MacDonough-Webster Lodge No. 26 v. Wells (2002-103); 175 Vt. 382; 834 A.2d 25
2003 VT 70
NOTICE: This opinion is subject to motions for reargument under
V.R.A.P. 40 as well as formal revision before publication in the Vermont
Reports. Readers are requested to notify the Reporter of Decisions,
Vermont Supreme Court, 109 State Street, Montpelier, Vermont 05609-0801 of
any errors in order that corrections may be made before this opinion goes
2003 VT 70
MacDonough-Webster Lodge No. 26, Supreme Court
Free & Accepted Masons
On Appeal from
v. Chittenden Superior Court
Michael and Laurie Wells and October Term, 2002
Mark and Tammy Denison
Ben W. Joseph, J.
George T. Faris, IV of Law Offices of George Faris, IV, Shelburne, for
Robert J. Perry of Perry, Schmucker & Goldsborough, South Burlington,
PRESENT: Amestoy, C.J., Dooley, Morse (FN1), Johnson and Skoglund, JJ.
¶ 1. JOHNSON, J. This dispute arises out of competing claims to
ownership of land at the boundaries of a parcel owned and occupied by
plaintiff MacDonough-Webster Lodge No. 26, Free and Accepted Masons. The
Masons appeal both the trial court's grant of partial summary judgment on
the issue of whether the lodge property qualifies for the charitable use
exception to Vermont's adverse possession statute and the trial court's
decisions on the merits finding that the Masons' neighbors, the Wells and
the Denisons, had acquired certain strips of land located at the boundary
of the Masons' property through adverse possession. We affirm in part and
reverse in part.
¶ 2. The Masons brought a trespass action asking the court for a
declaratory judgment fixing the boundaries of their property to stop
certain uses by their neighbors. Their neighbors filed counterclaims
contending that they have acquired title to some of the Masons' land by
adverse possession. The Masons moved for partial summary judgment, arguing
that 12 V.S.A. § 462, which exempts lands held "for a public, pious or
charitable use" from claims of adverse possession, applied and shielded the
Masons' property against their neighbors' claims. The neighbors also filed
motions for partial summary judgment. The lower court found that § 462 was
not triggered by the Masons' use of the lodge property, and granted partial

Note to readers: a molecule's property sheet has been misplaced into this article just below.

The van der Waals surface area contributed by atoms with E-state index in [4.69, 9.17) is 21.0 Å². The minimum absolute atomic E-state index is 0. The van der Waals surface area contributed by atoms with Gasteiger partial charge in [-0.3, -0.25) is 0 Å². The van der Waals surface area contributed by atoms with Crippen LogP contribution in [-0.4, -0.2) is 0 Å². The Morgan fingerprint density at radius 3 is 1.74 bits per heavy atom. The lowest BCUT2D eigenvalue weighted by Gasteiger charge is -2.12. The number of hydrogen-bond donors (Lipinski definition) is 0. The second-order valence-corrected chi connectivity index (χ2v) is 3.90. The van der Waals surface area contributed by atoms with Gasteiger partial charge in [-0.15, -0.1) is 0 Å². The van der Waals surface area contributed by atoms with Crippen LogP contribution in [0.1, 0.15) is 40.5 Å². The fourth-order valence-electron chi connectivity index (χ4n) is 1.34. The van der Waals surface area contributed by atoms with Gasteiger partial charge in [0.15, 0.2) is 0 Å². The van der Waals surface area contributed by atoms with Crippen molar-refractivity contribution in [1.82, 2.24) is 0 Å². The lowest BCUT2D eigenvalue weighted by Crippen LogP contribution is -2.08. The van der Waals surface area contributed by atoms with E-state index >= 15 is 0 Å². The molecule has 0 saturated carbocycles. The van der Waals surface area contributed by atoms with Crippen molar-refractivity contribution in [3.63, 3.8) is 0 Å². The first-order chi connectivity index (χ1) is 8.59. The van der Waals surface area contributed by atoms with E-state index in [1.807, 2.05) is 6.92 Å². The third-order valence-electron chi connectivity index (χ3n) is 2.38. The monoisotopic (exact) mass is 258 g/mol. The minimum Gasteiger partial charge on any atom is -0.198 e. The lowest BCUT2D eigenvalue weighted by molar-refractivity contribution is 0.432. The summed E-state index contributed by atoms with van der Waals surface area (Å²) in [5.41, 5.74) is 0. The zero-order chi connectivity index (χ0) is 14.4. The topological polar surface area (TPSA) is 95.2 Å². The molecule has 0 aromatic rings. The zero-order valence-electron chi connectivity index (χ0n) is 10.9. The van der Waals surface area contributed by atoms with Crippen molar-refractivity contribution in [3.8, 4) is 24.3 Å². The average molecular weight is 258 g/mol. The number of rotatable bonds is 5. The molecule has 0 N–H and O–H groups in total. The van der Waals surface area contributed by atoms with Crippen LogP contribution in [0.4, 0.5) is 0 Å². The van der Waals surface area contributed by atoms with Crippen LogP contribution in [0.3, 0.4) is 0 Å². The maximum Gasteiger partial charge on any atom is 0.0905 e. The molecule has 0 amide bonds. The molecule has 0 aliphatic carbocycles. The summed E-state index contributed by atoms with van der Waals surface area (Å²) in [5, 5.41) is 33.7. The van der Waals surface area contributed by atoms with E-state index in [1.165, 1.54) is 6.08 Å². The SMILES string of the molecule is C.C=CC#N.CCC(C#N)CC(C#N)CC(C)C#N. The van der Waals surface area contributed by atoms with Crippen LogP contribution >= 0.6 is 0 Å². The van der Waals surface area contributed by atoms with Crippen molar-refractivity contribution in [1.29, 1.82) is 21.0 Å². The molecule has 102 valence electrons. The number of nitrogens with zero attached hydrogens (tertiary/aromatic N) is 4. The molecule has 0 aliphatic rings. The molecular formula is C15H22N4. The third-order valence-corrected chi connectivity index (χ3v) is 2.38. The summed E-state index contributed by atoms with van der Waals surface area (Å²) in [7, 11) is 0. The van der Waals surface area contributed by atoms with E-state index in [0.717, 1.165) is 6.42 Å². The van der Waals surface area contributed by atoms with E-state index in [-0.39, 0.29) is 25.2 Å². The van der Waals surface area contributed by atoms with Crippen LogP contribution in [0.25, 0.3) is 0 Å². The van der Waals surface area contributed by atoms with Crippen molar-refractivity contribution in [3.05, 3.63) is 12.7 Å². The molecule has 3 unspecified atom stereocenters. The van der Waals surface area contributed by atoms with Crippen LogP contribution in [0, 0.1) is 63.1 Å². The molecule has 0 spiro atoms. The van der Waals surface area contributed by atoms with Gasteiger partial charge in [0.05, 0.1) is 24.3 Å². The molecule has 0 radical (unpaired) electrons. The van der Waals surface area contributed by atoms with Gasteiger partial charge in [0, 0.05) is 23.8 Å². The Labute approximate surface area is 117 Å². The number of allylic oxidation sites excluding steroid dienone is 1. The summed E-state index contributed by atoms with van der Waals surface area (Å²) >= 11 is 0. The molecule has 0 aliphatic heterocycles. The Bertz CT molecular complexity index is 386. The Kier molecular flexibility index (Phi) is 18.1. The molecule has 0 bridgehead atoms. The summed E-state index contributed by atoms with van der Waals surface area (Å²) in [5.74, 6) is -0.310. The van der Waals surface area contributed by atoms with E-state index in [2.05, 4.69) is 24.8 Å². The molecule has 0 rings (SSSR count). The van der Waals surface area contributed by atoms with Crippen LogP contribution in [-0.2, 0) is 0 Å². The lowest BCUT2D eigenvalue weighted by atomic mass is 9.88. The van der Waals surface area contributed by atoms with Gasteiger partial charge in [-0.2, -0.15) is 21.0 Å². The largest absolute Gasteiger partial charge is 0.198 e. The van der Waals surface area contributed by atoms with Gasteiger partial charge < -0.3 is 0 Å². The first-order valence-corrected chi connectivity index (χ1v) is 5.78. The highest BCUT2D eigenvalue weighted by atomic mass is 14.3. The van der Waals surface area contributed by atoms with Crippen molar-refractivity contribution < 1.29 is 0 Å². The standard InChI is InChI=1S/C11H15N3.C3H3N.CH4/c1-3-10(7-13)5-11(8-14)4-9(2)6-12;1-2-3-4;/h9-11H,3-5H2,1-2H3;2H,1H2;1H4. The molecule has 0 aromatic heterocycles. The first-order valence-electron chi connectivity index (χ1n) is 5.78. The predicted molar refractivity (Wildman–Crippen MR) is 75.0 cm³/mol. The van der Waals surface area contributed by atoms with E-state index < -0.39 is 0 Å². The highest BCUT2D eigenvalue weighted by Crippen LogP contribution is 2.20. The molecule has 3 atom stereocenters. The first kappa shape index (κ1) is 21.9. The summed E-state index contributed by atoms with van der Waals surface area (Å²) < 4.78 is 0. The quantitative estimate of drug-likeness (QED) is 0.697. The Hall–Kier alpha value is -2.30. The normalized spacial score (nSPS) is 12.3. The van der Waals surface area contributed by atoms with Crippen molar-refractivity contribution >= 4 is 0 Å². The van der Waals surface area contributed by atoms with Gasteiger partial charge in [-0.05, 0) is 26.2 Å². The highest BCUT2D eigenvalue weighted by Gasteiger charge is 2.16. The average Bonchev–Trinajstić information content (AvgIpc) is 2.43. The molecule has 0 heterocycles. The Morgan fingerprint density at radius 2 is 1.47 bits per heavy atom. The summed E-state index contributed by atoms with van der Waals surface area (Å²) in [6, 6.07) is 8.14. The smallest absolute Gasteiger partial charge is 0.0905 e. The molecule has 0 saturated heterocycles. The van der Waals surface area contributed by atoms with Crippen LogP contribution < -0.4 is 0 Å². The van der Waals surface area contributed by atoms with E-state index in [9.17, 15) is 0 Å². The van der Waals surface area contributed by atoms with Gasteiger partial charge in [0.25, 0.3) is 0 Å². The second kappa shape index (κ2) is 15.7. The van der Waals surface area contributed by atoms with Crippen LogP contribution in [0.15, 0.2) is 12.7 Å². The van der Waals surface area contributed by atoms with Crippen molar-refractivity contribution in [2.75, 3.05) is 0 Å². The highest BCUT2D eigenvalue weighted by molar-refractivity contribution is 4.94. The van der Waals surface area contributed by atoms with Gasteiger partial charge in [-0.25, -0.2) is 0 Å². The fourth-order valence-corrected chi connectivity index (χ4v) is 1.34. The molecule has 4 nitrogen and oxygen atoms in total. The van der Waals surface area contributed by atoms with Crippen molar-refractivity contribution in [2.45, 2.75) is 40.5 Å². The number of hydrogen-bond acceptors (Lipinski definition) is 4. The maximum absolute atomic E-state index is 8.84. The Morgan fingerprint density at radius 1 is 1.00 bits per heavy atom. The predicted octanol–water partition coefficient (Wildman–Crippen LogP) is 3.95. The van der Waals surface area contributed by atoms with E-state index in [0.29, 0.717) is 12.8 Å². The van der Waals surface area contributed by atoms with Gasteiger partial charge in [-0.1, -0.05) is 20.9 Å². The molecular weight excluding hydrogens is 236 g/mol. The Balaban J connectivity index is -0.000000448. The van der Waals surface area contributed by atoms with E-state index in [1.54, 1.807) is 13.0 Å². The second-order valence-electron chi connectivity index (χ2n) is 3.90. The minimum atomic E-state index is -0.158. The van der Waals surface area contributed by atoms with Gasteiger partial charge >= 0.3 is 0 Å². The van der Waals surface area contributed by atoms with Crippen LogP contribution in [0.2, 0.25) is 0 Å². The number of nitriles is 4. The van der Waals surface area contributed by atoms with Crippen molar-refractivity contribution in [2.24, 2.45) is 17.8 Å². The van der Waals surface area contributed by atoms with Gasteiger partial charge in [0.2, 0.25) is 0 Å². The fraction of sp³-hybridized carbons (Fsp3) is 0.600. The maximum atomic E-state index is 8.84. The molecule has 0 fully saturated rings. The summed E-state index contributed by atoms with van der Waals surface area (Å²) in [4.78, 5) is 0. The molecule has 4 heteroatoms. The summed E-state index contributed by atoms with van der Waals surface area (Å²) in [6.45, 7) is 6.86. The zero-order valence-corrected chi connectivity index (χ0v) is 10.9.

summary judgment to the neighbors. Following a hearing on the merits, the
trial court held that the Masons' neighbors had established, through
adverse possession, title over several strips of land at the boundaries of
their property and acquired a prescriptive easement for the use of the
I. The Exemption for "public, pious, or charitable use"
¶ 3. We begin by considering the threshold issue of the application
of the charitable use exception to the Masons. We review the Masons'
appeal from the superior court's grant of partial summary judgment de novo.
Summary judgment is granted only where there are no genuine issues of
material fact and the movant is entitled to judgment as a matter of law.
Bacon v. Lascelles, 165 Vt. 214, 218, 678 A.2d 902, 905 (1996). "[T]he
nonmoving party is to be given the benefit of all reasonable doubts and
inferences." Murray v. White, 155 Vt. 621, 628, 587 A.2d 975, 979 (1991).
We agree with the trial court that 12 V.S.A. § 462 does not protect the
Masons' property from adverse possession claims, but we apply a slightly
¶ 4. In rendering its decision on the cross motions for summary
judgment, the lower court relied on our holding in Jarvis v. Gillespie, 155
Vt. 633, 641-44, 587 A.2d 981, 987-88 (1991). In Jarvis, we considered
whether 12 V.S.A. § 462 automatically applies to any parcel of land owned
by a municipality, no matter whether the land was open for a public use.
We held that under some circumstances a fact finder could determine that a
municipal property is not "given to a public use" and in such case, the
land would not be exempt by § 462 from a claim of adverse possession. Id.
at 642-43, 587 A.2d at 987-88. Following Jarvis, the legal question as
framed by the trial court in the case at bar became whether the Masons'
primary use of their property benefitted the public, such that the land
could be considered "given to a public use" in the Jarvis sense. On the
facts alleged by the Masons, the lower court found that although the Masons